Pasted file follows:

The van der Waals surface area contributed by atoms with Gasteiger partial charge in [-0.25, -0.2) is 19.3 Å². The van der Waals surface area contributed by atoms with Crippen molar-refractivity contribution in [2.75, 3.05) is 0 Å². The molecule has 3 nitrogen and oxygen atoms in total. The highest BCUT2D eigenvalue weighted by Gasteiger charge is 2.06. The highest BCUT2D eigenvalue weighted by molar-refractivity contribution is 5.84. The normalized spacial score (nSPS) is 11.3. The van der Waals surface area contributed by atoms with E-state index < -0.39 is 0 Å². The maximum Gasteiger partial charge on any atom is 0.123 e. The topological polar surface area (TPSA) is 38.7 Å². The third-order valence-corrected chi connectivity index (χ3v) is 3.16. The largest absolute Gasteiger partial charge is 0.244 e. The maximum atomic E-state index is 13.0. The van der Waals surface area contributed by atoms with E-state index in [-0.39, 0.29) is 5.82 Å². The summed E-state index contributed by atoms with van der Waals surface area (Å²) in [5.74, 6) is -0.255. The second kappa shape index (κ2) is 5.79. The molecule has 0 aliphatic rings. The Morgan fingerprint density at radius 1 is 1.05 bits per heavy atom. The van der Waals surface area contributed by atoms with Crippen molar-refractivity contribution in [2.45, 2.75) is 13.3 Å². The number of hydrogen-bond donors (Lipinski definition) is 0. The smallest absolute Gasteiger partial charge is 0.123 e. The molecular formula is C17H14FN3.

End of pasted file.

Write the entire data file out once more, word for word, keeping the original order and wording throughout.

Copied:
The van der Waals surface area contributed by atoms with Gasteiger partial charge in [-0.25, -0.2) is 19.3 Å². The van der Waals surface area contributed by atoms with Crippen molar-refractivity contribution in [2.75, 3.05) is 0 Å². The molecule has 3 nitrogen and oxygen atoms in total. The highest BCUT2D eigenvalue weighted by Gasteiger charge is 2.06. The highest BCUT2D eigenvalue weighted by molar-refractivity contribution is 5.84. The normalized spacial score (nSPS) is 11.3. The van der Waals surface area contributed by atoms with E-state index < -0.39 is 0 Å². The maximum Gasteiger partial charge on any atom is 0.123 e. The topological polar surface area (TPSA) is 38.7 Å². The third-order valence-corrected chi connectivity index (χ3v) is 3.16. The largest absolute Gasteiger partial charge is 0.244 e. The maximum atomic E-state index is 13.0. The van der Waals surface area contributed by atoms with E-state index in [-0.39, 0.29) is 5.82 Å². The summed E-state index contributed by atoms with van der Waals surface area (Å²) in [5.74, 6) is -0.255. The second kappa shape index (κ2) is 5.79. The molecule has 0 aliphatic rings. The Morgan fingerprint density at radius 1 is 1.05 bits per heavy atom. The van der Waals surface area contributed by atoms with Crippen molar-refractivity contribution in [2.45, 2.75) is 13.3 Å². The number of hydrogen-bond donors (Lipinski definition) is 0. The smallest absolute Gasteiger partial charge is 0.123 e. The molecular formula is C17H14FN3.